THE Launceston City Council has defended its position in sacking an employee with 62 years of service amid heat from the Australian Services Union.
The union claims that the decision to fire rural roads co-ordinator David Flynn for breaching safety protocols was made in a bid to avoid paying a full redundancy.
ASU Victoria-Tasmania organiser Kath Ryman said the union was calling on the council to reinstate Mr Flynn before undertaking a ‘‘fair investigation into safety procedures at council’’.
‘‘The problem is that council have failed to genuinely investigate and consider evidence that was provided by the ASU to show that the same practices that constituted David’s alleged safety breaches are commonly used practices across the organisation,’’ Ms Ryman said.
‘‘Despite some denial from council, we believe that a review of the rural roads crew recommended that David’s position as rural roads co-ordinator position be made redundant.’’
Launceston general manager Robert Dobryznski said he was unable to provide details of Mr Flynn’s termination, but that the council held a legal responsibility to ensure safe work practices.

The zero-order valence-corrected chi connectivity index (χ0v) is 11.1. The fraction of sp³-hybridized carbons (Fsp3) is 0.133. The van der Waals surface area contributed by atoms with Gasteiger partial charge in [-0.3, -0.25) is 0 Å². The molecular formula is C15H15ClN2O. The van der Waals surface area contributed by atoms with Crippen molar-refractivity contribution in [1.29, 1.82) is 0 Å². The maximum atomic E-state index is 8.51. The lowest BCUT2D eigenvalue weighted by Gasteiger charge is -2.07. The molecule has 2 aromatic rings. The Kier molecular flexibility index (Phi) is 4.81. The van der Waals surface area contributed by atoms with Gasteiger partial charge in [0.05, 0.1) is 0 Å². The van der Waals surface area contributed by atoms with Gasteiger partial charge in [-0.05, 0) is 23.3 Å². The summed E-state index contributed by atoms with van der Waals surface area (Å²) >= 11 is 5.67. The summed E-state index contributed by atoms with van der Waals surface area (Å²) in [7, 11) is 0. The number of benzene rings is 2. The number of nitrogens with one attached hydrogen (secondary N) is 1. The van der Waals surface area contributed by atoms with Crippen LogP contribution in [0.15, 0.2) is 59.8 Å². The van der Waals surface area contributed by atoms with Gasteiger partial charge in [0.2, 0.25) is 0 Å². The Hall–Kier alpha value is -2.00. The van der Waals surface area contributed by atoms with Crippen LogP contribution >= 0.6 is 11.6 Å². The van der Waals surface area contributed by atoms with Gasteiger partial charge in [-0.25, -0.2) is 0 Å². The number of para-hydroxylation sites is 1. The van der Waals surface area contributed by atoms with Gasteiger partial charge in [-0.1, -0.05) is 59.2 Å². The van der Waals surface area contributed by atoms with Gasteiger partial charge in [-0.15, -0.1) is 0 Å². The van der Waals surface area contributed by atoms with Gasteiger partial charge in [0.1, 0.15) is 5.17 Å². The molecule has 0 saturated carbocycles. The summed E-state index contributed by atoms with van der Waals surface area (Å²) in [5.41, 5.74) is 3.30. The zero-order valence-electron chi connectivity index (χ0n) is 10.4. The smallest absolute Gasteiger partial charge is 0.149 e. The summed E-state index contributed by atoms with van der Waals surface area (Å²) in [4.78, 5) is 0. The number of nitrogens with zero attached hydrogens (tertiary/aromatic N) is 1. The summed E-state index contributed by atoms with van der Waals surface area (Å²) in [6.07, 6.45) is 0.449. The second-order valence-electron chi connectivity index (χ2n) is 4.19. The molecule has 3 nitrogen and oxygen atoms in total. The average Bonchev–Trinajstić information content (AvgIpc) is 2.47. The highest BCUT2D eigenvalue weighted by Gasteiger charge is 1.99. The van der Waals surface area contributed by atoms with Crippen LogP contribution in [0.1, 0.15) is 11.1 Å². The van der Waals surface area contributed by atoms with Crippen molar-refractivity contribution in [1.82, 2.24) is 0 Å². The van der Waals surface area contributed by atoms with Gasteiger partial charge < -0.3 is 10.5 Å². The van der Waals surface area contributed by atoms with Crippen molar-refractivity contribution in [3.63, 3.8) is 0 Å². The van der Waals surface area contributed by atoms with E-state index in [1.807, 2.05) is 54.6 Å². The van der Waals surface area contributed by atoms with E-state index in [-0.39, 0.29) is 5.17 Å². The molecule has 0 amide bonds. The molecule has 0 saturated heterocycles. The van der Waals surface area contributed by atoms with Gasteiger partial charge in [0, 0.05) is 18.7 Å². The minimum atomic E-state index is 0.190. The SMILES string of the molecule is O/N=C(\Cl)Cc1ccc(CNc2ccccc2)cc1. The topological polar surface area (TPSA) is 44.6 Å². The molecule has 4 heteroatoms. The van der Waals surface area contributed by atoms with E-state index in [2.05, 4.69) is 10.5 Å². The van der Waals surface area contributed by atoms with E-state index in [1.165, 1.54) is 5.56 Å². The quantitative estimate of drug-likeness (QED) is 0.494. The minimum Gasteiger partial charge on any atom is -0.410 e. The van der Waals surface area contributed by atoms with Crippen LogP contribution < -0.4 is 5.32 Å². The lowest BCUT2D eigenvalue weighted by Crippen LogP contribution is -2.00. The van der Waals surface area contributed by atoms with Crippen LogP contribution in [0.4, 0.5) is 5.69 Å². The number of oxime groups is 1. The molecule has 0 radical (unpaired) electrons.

‘‘The council also has a legal obligation to take decisive action – however difficult it may be in the circumstances – to address repeated instances of unsafe work practices, particularly when numerous attempts have been made to provide support and training,’’ Mr Dobryznski said.
‘‘While dismissal is extremely disappointing and a last resort, the potential for injury or loss of life of employees makes it imperative that safety standards are enforced.
‘‘In cases where we are forced to take this course of action, we follow a robust and procedurally fair process and the employee is provided with reasons behind the decision that has led to termination.’’
Ms Ryman said the decision was made on the back of a restructure of the council’s infrastructure services directorate, and that four redundancies were offered to employees in the Parks Services area.
‘‘These workers were given the option to apply for new, very similar positions, but the application process for these new positions required an unnecessary medical assessment to be undertaken,’’ she said.
‘‘Some of these workers had previous workplace injuries sustained during their years of dedicated service to council, so they reluctantly chose to take the redundancy, fearing council would discriminate and use the results of the medical assessment against them.’’